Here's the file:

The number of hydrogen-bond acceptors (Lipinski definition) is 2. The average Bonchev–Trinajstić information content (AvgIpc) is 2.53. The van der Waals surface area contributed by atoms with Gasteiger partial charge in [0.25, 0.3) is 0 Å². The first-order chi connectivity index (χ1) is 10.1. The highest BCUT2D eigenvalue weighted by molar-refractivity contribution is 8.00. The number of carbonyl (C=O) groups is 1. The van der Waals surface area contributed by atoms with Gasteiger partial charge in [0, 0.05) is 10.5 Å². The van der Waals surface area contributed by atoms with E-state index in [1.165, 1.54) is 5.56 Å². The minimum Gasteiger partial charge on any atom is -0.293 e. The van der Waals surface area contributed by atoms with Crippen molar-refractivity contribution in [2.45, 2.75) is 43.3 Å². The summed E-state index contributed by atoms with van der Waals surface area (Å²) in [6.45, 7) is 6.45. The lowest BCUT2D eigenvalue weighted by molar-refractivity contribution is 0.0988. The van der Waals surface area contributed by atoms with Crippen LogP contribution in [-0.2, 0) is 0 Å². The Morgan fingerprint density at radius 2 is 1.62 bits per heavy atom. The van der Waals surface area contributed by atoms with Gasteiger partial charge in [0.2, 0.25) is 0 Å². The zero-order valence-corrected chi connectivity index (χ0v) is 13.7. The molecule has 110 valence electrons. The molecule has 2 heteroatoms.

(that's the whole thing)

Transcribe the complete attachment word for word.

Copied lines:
The number of hydrogen-bond acceptors (Lipinski definition) is 2. The average Bonchev–Trinajstić information content (AvgIpc) is 2.53. The van der Waals surface area contributed by atoms with Gasteiger partial charge in [0.25, 0.3) is 0 Å². The first-order chi connectivity index (χ1) is 10.1. The highest BCUT2D eigenvalue weighted by molar-refractivity contribution is 8.00. The number of carbonyl (C=O) groups is 1. The van der Waals surface area contributed by atoms with Gasteiger partial charge in [0, 0.05) is 10.5 Å². The van der Waals surface area contributed by atoms with E-state index in [1.165, 1.54) is 5.56 Å². The minimum Gasteiger partial charge on any atom is -0.293 e. The van der Waals surface area contributed by atoms with Crippen molar-refractivity contribution in [2.45, 2.75) is 43.3 Å². The summed E-state index contributed by atoms with van der Waals surface area (Å²) in [6.45, 7) is 6.45. The lowest BCUT2D eigenvalue weighted by molar-refractivity contribution is 0.0988. The van der Waals surface area contributed by atoms with Crippen LogP contribution in [-0.2, 0) is 0 Å². The Morgan fingerprint density at radius 2 is 1.62 bits per heavy atom. The van der Waals surface area contributed by atoms with Gasteiger partial charge in [0.2, 0.25) is 0 Å². The zero-order valence-corrected chi connectivity index (χ0v) is 13.7. The molecule has 110 valence electrons. The molecule has 2 heteroatoms.